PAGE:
Public-private partnerships: an overview

Trans R Soc Trop Med Hyg. 2005 Oct:99 Suppl 1:S1-8. doi: 10.1016/j.trstmh.2005.06.005.


The development and marketing of medicines needed specifically to combat diseases of the developing world are commercially unattractive because the populations concerned are among the poorest on earth. Partnerships which bring together pharmaceutical companies, academics, not-for-profit organizations, philanthropists, governmental and inter-governmental agencies are an increasingly popular solution. These partnerships result in a complementarity of skills and resources that can accelerate the development and delivery of new medicines to those in need. Over the last 10 years or so, these public-private partnerships (PPPs) have grown significantly in number and diversity. However, they tend to cluster into two main groups: those dealing with product development (PD PPPs), and those concerned with improving the access of new medicines to target populations (Access PPPs). The Initiative on Public-Private Partnerships for Health was set up four years ago to monitor the performance of these new partnerships. After a series of studies of Access PPPs, it concluded that they provide significant benefits with very few side effects, particularly in the case of tropical diseases.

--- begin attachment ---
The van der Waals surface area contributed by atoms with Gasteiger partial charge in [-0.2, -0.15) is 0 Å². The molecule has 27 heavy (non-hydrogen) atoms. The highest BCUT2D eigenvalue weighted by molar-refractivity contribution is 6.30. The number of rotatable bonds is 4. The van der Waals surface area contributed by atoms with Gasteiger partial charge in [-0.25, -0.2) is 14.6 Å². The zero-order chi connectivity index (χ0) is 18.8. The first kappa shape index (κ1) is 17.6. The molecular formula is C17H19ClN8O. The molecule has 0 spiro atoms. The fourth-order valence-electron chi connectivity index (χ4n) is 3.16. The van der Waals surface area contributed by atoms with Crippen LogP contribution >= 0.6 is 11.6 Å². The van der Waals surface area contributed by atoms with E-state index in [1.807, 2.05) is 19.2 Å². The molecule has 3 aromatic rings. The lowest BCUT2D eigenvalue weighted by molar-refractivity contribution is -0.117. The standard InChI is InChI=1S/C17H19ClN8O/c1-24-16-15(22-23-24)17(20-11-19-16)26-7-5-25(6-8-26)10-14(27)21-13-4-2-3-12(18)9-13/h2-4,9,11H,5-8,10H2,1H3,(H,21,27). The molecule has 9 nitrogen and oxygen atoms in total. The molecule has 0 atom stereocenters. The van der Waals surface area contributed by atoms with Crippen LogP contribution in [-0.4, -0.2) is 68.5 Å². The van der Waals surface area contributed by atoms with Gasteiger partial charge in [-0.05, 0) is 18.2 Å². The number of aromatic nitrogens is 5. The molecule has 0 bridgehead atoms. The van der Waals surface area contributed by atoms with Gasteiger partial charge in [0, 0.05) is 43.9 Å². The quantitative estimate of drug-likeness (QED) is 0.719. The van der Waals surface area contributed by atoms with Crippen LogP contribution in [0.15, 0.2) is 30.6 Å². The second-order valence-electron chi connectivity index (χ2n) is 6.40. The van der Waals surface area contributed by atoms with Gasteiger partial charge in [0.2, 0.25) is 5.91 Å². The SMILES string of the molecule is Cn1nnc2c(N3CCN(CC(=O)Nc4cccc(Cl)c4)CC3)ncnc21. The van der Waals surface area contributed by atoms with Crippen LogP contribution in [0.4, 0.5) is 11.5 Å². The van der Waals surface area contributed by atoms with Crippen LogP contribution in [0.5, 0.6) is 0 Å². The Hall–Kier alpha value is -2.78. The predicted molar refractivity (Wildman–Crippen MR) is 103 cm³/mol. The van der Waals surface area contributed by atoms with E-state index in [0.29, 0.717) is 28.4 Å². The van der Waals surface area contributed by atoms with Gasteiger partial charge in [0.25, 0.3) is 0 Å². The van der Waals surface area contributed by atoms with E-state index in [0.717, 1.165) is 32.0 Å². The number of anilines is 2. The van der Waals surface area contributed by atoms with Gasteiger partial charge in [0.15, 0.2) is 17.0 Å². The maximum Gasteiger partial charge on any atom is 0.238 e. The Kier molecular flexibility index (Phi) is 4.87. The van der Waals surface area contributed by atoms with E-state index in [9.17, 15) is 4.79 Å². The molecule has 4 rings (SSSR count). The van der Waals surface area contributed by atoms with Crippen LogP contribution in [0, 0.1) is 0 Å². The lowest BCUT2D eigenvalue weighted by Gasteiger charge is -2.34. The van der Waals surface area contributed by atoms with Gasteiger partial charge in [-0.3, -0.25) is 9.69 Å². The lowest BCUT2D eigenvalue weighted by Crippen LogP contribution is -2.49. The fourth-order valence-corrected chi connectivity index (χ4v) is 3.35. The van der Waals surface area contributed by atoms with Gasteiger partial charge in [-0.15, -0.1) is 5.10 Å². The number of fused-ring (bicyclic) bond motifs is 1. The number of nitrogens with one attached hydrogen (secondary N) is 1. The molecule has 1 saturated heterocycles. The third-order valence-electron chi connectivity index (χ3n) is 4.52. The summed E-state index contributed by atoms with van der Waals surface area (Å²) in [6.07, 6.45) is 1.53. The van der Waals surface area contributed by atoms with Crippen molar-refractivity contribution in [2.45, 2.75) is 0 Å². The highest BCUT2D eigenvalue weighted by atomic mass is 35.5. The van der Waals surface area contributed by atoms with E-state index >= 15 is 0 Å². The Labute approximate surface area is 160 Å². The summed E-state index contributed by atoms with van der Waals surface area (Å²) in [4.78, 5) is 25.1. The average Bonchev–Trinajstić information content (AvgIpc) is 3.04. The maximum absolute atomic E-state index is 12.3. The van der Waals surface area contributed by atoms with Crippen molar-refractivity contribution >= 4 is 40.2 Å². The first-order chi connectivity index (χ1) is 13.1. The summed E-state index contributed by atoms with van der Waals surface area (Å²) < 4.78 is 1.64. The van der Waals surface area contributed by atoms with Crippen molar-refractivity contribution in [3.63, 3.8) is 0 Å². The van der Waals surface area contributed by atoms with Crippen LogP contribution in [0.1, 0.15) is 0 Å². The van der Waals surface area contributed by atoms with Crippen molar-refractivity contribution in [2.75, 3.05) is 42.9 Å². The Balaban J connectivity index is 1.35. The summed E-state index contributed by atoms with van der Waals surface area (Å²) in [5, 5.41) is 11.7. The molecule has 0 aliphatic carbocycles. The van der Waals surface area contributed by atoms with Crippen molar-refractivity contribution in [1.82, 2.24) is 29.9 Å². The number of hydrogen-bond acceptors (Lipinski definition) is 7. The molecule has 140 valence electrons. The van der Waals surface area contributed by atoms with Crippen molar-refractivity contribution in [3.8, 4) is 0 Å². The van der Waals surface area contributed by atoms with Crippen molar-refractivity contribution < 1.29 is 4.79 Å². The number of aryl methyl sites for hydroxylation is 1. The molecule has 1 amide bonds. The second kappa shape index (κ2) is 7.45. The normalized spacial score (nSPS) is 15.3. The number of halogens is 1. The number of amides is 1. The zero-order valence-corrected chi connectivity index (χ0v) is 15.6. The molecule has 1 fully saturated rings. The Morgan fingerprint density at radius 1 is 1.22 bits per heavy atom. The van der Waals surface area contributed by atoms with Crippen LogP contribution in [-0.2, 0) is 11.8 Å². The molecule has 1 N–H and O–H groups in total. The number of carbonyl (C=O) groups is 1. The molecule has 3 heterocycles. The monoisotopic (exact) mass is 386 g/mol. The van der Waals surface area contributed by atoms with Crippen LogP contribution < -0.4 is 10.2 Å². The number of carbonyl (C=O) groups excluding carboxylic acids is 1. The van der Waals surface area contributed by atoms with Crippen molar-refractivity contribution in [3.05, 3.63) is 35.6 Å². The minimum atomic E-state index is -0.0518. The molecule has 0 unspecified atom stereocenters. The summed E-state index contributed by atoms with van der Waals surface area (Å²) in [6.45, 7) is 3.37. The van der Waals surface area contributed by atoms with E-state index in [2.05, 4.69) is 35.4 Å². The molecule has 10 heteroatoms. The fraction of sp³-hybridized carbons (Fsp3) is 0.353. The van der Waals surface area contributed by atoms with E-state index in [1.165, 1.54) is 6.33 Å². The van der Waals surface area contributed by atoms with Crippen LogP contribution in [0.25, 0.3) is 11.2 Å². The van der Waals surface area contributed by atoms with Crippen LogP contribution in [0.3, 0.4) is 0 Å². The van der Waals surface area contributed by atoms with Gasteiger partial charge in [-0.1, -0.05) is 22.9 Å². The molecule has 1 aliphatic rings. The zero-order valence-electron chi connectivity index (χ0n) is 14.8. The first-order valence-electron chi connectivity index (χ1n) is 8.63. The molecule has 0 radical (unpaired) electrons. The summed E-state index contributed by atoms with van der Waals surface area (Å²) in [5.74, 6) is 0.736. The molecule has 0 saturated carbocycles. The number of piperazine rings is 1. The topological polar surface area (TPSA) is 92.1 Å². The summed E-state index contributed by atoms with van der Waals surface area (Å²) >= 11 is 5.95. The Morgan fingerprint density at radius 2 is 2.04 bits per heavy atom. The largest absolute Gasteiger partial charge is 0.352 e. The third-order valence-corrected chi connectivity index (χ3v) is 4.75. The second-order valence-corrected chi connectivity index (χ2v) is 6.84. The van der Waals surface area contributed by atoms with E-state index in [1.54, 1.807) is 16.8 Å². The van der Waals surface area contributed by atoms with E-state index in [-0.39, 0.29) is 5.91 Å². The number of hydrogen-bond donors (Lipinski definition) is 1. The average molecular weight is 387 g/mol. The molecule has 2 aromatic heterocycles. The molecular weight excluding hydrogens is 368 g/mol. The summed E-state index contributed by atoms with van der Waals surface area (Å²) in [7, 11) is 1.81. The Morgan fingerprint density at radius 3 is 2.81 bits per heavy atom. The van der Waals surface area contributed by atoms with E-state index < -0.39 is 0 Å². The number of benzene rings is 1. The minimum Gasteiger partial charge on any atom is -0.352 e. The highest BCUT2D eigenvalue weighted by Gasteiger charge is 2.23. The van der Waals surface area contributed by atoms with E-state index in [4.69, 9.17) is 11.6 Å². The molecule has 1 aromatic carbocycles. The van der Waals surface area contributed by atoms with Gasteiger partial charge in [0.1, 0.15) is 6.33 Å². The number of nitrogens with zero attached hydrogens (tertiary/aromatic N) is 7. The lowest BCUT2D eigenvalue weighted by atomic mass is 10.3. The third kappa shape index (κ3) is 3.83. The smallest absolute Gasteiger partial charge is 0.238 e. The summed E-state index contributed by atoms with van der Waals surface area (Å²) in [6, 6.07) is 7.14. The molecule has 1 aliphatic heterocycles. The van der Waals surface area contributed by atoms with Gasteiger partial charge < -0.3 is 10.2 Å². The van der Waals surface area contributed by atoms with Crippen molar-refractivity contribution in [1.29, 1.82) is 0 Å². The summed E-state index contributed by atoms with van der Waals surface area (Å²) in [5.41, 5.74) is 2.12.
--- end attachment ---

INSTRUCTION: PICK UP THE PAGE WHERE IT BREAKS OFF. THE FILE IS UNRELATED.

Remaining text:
Publication types

  • Review

MeSH terms

  • Developing Countries
  • Financing, Organized / economics
  • Health Services Accessibility / economics*
  • Humans
  • International Cooperation
  • Pharmaceutical Preparations / economics
  • Pharmaceutical Preparations / supply & distribution
  • Private Sector / economics*
  • Public Sector / economics*


  • Pharmaceutical Preparations